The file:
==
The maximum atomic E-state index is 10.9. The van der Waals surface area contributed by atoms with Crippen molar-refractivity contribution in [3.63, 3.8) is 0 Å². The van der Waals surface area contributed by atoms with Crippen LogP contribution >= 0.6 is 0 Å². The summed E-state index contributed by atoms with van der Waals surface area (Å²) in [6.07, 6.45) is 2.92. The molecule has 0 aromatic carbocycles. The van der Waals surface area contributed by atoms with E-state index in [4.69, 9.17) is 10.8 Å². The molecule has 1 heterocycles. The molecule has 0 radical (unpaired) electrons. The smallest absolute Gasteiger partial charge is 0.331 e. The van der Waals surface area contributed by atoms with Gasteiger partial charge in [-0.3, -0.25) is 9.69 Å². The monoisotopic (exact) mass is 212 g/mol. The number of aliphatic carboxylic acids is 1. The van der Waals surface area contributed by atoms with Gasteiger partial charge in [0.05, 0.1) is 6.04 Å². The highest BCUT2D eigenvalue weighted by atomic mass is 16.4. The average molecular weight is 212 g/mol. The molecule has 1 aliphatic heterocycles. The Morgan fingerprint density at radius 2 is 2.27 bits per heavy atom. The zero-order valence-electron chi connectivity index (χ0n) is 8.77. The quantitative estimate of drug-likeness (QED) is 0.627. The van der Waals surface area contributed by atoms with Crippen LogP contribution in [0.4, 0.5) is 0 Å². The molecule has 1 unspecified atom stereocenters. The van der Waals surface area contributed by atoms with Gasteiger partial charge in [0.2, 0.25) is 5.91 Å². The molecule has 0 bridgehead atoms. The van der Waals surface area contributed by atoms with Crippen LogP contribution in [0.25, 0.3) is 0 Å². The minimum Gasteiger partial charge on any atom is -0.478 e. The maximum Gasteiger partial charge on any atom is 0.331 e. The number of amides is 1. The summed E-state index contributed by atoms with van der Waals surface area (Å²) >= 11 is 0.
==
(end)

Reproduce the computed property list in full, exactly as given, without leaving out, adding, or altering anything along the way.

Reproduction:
The maximum atomic E-state index is 10.9. The van der Waals surface area contributed by atoms with Crippen molar-refractivity contribution in [3.63, 3.8) is 0 Å². The van der Waals surface area contributed by atoms with Crippen LogP contribution >= 0.6 is 0 Å². The summed E-state index contributed by atoms with van der Waals surface area (Å²) in [6.07, 6.45) is 2.92. The molecule has 0 aromatic carbocycles. The van der Waals surface area contributed by atoms with E-state index in [4.69, 9.17) is 10.8 Å². The molecule has 1 heterocycles. The molecule has 0 radical (unpaired) electrons. The smallest absolute Gasteiger partial charge is 0.331 e. The van der Waals surface area contributed by atoms with Gasteiger partial charge in [-0.3, -0.25) is 9.69 Å². The monoisotopic (exact) mass is 212 g/mol. The number of aliphatic carboxylic acids is 1. The van der Waals surface area contributed by atoms with Gasteiger partial charge in [0.05, 0.1) is 6.04 Å². The highest BCUT2D eigenvalue weighted by atomic mass is 16.4. The average molecular weight is 212 g/mol. The molecule has 1 aliphatic heterocycles. The Morgan fingerprint density at radius 2 is 2.27 bits per heavy atom. The zero-order valence-electron chi connectivity index (χ0n) is 8.77. The quantitative estimate of drug-likeness (QED) is 0.627. The van der Waals surface area contributed by atoms with Crippen LogP contribution in [0.4, 0.5) is 0 Å². The molecule has 1 unspecified atom stereocenters. The van der Waals surface area contributed by atoms with Gasteiger partial charge in [0.2, 0.25) is 5.91 Å². The molecule has 0 bridgehead atoms. The van der Waals surface area contributed by atoms with Crippen LogP contribution in [0.25, 0.3) is 0 Å². The minimum Gasteiger partial charge on any atom is -0.478 e. The maximum Gasteiger partial charge on any atom is 0.331 e. The number of amides is 1. The summed E-state index contributed by atoms with van der Waals surface area (Å²) >= 11 is 0.